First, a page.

I think that culture of never publicly questioning is an old and tired culture in our church that needs to be retired once and for all.  I understand its good-intention origins of wanting to protect faith and build up hedges against doubt, but this over-emphasis on just trusting our leaders and being afraid to question, I am convinced, is the source of many-a-lost-testimony and disillusionment.  It props our leaders up on an unsustainable pedestal.  When one freely realizes that faith and acknowledging mistakes are not mutually exclusive, one becomes strengthened against disillusionment and malleable to history.  One can properly frame and even publicly acknowledge (GASP!) that our leaders are both fallibly human and prophet.  One can properly frame and publicly acknowledge that the church is an imperfect organization that makes mistakes, even big ones, and faith can still endure in patience.  That is incredibly strengthening.  But to continue to reinforce this facade of perfection by questioning the sainthood and faithfulness of anyone who points out a mistake NEEDS TO END!.  We have had enough.  Enough damage has been done already.  Let it go.  IT is incredibly liberating when one can embrace faith and history and reason and mistakes and fallibility and humanness without fear and feel spiritually strengthened in doing so. 

 

 

Oh boy, preach Pogi!! I'm listening. :)

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5 hours ago, Tacenda said:

She was right.

About what?

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7 hours ago, Snodgrassian said:

Has slavery every been "right"? How about racism? The older generation of the church, at times, still holds on to some pretty awful teachings. Just because it was accepted and legal at a period (even long period) of time, does not mean it was moral. As long as slavery has been around, I would venture to guess there were people who opposed it. People who proclaim to be the source of eternal (and I lump moral into this) should be held to a constant standard, that should be for the benefit of all mankind. 

The priesthood  ban to protect the church from addiotnal violence? I am just not buying it. Those affected by the ban were still allowed to attend church. Outsiders would have no clue nor care about internal ordinances. They would just know that congregations were mixed. When people in power enable an imbalance of power and authority, something is wrong, and has always been wrong regardless of the time and place.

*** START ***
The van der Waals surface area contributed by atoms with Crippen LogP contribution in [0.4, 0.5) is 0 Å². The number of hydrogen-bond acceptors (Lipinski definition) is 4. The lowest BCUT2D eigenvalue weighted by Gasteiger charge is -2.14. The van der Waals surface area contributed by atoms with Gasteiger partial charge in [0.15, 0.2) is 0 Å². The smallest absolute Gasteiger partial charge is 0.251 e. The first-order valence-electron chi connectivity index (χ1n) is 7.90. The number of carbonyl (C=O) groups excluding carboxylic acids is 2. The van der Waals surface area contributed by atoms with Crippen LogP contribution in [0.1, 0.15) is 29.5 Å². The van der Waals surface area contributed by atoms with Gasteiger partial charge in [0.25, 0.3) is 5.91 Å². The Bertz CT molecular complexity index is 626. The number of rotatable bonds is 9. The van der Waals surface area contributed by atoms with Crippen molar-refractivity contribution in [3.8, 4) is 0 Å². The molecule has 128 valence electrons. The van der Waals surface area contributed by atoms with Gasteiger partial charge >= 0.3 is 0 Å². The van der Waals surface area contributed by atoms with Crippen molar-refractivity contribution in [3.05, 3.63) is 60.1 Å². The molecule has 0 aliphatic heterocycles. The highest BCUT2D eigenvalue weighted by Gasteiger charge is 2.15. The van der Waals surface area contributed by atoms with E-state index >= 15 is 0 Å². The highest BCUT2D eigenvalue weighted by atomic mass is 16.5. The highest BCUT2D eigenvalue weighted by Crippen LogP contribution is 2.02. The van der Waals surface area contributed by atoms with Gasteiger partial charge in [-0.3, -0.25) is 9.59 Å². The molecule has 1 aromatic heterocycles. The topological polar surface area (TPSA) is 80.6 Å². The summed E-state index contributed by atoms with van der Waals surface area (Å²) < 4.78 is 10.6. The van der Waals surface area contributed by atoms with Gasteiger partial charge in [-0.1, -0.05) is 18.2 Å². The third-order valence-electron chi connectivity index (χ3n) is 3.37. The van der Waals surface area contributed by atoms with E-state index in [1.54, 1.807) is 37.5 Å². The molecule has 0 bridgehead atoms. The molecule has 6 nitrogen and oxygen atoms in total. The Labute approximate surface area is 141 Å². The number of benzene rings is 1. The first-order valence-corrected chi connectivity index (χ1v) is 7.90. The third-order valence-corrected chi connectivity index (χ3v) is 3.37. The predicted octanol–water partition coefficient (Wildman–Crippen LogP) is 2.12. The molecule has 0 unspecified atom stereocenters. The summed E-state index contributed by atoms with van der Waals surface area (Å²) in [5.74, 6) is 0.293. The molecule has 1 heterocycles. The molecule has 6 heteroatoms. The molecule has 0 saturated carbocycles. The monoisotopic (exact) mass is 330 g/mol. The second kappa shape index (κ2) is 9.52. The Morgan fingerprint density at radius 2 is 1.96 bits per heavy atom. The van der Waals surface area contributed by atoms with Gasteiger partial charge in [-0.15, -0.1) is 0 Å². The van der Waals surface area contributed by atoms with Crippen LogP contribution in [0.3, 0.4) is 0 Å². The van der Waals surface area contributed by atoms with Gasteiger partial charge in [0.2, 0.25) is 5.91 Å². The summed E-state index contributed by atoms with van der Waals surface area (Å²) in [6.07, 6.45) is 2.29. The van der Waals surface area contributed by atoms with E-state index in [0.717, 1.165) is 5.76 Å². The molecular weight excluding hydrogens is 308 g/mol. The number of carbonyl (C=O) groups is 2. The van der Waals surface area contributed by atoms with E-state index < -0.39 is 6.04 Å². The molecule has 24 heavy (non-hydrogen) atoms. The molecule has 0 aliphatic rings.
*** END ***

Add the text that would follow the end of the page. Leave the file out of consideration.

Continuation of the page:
Unfortunately, slavery has always been and continues to be a reality. It will end when the Lord comes and declares his kingdom. I would be interested in your thoughts about Joseph's letter to Oliver.

Yes, to protect the Church from further contention within and without while it was in its infancy.

Everything inside the Church is now and has been revealed to outsiders by disaffected fellow members. Haven’t you noticed? 

Edited by Bernard Gui
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45 minutes ago, Bernard Gui said:

About what?

The patriarchy. I'd love to have you listen to part 2 of this podcast with LDS women that called in with their feelings about it and they're for the most part, active and believing. There might be one or two that are struggling with staying that were part of the callers. I wish the leaders of the church, male and female that could listen as well. I haven't been a feminist but probably would be a good thing to examine how oblivious I've been. https://atlastshesaidit.org/episode-115-meeting-your-feminist-self-part-1/

 

Edited by Tacenda
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12 hours ago, Bernard Gui said:

Yet those blessings were promised to come, and they did come at the right time.